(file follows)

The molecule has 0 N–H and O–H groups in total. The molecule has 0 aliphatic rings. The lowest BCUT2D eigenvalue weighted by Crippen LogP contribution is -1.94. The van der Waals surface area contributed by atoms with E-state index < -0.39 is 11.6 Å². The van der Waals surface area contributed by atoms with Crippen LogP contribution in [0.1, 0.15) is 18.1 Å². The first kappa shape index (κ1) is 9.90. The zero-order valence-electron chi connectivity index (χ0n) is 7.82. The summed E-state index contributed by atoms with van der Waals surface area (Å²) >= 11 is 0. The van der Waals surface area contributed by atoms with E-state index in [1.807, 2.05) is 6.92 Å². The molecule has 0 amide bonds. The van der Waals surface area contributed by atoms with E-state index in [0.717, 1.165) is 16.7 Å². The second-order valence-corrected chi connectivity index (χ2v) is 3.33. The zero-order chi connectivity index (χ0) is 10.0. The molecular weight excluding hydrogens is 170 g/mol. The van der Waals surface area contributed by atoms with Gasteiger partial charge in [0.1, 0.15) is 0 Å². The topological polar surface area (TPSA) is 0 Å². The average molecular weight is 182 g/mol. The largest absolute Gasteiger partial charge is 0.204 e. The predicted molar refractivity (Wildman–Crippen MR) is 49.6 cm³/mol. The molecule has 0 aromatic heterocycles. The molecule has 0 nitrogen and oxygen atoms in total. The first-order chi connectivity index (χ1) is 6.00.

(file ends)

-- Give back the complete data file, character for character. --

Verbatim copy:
The molecule has 0 N–H and O–H groups in total. The molecule has 0 aliphatic rings. The lowest BCUT2D eigenvalue weighted by Crippen LogP contribution is -1.94. The van der Waals surface area contributed by atoms with E-state index < -0.39 is 11.6 Å². The van der Waals surface area contributed by atoms with Crippen LogP contribution in [0.1, 0.15) is 18.1 Å². The first kappa shape index (κ1) is 9.90. The zero-order valence-electron chi connectivity index (χ0n) is 7.82. The summed E-state index contributed by atoms with van der Waals surface area (Å²) >= 11 is 0. The van der Waals surface area contributed by atoms with E-state index in [1.807, 2.05) is 6.92 Å². The molecule has 0 amide bonds. The van der Waals surface area contributed by atoms with E-state index in [0.717, 1.165) is 16.7 Å². The second-order valence-corrected chi connectivity index (χ2v) is 3.33. The zero-order chi connectivity index (χ0) is 10.0. The molecular weight excluding hydrogens is 170 g/mol. The van der Waals surface area contributed by atoms with Gasteiger partial charge in [0.1, 0.15) is 0 Å². The topological polar surface area (TPSA) is 0 Å². The average molecular weight is 182 g/mol. The largest absolute Gasteiger partial charge is 0.204 e. The predicted molar refractivity (Wildman–Crippen MR) is 49.6 cm³/mol. The molecule has 0 aromatic heterocycles. The molecule has 0 nitrogen and oxygen atoms in total. The first-order chi connectivity index (χ1) is 6.00.